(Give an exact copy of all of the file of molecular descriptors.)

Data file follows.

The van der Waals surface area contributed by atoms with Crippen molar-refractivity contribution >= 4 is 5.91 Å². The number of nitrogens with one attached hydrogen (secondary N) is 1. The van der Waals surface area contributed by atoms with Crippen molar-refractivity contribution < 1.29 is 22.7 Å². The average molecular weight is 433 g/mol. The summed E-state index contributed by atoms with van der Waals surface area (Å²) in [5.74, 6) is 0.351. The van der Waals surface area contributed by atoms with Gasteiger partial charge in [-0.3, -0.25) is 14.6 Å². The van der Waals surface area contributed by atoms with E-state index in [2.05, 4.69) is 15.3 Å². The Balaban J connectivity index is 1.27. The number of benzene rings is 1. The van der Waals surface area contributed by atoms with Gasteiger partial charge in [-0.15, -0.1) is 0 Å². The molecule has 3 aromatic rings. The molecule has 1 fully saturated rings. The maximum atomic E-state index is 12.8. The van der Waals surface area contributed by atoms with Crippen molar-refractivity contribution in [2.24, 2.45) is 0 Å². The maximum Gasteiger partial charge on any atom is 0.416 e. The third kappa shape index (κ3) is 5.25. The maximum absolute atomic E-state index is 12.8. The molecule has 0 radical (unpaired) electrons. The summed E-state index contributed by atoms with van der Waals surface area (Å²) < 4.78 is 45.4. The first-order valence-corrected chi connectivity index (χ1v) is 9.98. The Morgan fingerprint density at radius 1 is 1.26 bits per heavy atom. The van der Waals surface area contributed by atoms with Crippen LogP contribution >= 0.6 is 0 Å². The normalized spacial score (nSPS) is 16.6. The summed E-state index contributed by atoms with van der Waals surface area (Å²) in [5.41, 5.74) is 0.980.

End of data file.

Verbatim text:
The van der Waals surface area contributed by atoms with Crippen molar-refractivity contribution >= 4 is 5.91 Å². The number of nitrogens with one attached hydrogen (secondary N) is 1. The van der Waals surface area contributed by atoms with Crippen molar-refractivity contribution < 1.29 is 22.7 Å². The average molecular weight is 433 g/mol. The summed E-state index contributed by atoms with van der Waals surface area (Å²) in [5.74, 6) is 0.351. The van der Waals surface area contributed by atoms with Gasteiger partial charge in [-0.3, -0.25) is 14.6 Å². The van der Waals surface area contributed by atoms with E-state index in [2.05, 4.69) is 15.3 Å². The Balaban J connectivity index is 1.27. The number of benzene rings is 1. The van der Waals surface area contributed by atoms with Gasteiger partial charge in [-0.15, -0.1) is 0 Å². The molecule has 3 aromatic rings. The molecule has 1 fully saturated rings. The maximum atomic E-state index is 12.8. The van der Waals surface area contributed by atoms with Crippen molar-refractivity contribution in [2.24, 2.45) is 0 Å². The maximum Gasteiger partial charge on any atom is 0.416 e. The third kappa shape index (κ3) is 5.25. The maximum absolute atomic E-state index is 12.8. The molecule has 0 radical (unpaired) electrons. The summed E-state index contributed by atoms with van der Waals surface area (Å²) < 4.78 is 45.4. The first-order valence-corrected chi connectivity index (χ1v) is 9.98. The Morgan fingerprint density at radius 1 is 1.26 bits per heavy atom. The van der Waals surface area contributed by atoms with Crippen LogP contribution >= 0.6 is 0 Å². The normalized spacial score (nSPS) is 16.6. The summed E-state index contributed by atoms with van der Waals surface area (Å²) in [5.41, 5.74) is 0.980.